Media Events and Pseudo-Events Essay

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The terms ‘pseudo-event’ and ‘media event’ refer to the phenomenon that in modern societies many events are created or shaped because of the existence of the media and in order to stimulate media coverage. Pseudo-events would not occur without the existence of the media but are planned mainly for the purpose of getting media coverage. Media events occur independently from the existence of the media, but they are shaped in a ceremonious character to cater the needs of the media. They are subject to media-related staging, to a mise-en-scиne by the media for the viewers, to the telling of a story.

Most pseudo-events are basically strategic communication and public relations exercises. A media-friendly design is therefore one of the most important aspects of pseudo-event planning. The pseudoevent basically has to be designed according to the media’s selection criteria. As the event itself often lacks newsworthiness, it has to be artificially enhanced to make it more interesting. Pseudo-events serve a purpose. Lobbies try to attract attention to their interests or bring about a certain atmosphere by staging such events. Big sports events, political party conventions, and big trade fairs are examples of media events.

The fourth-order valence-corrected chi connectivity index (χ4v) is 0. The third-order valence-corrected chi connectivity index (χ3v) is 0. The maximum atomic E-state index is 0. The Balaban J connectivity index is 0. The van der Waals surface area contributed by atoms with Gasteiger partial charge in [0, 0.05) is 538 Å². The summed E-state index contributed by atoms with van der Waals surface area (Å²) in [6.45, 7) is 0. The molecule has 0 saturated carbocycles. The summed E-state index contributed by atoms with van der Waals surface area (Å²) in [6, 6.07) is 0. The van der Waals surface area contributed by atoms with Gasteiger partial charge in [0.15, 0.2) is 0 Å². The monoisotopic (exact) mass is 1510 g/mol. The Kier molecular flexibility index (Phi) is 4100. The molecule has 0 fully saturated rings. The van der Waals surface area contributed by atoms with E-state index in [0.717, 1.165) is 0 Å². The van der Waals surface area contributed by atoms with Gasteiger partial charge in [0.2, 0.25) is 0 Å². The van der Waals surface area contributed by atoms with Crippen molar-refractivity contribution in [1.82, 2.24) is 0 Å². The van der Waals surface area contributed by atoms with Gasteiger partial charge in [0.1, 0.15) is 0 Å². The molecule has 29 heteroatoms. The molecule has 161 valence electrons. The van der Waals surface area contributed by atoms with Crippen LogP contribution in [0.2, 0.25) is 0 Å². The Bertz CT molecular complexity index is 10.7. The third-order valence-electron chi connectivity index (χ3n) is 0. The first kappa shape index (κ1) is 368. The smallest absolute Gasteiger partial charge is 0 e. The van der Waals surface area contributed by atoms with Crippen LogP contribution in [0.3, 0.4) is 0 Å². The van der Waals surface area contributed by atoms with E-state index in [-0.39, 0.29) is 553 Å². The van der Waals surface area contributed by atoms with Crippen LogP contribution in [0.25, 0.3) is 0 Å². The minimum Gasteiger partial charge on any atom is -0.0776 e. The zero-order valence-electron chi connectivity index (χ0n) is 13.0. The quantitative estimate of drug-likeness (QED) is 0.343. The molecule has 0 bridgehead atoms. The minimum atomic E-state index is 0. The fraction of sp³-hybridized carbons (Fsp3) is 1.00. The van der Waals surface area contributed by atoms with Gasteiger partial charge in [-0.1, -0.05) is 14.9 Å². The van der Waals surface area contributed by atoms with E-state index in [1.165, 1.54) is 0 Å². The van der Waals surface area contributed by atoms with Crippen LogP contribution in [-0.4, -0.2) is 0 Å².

A media event in itself has a high social relevance and a festive character. The media intensify this festive character and live coverage makes it available to a wide audience around the world. The events are predictable for the media and are staged to gain the highest possible media interest.

Bibliography:

  1. Boorstin, D. J. (1961). The image, or, what happened to the American dream. London: Weidenfeld and
  2. Dayan, D. & Katz, E. (1996). Media events: The live broadcasting of history. Cambridge, MA: Harvard University Press.
  3. Nimmo, D. & Combs, J. E. (1983). Mediated political realities. New York: Longman.

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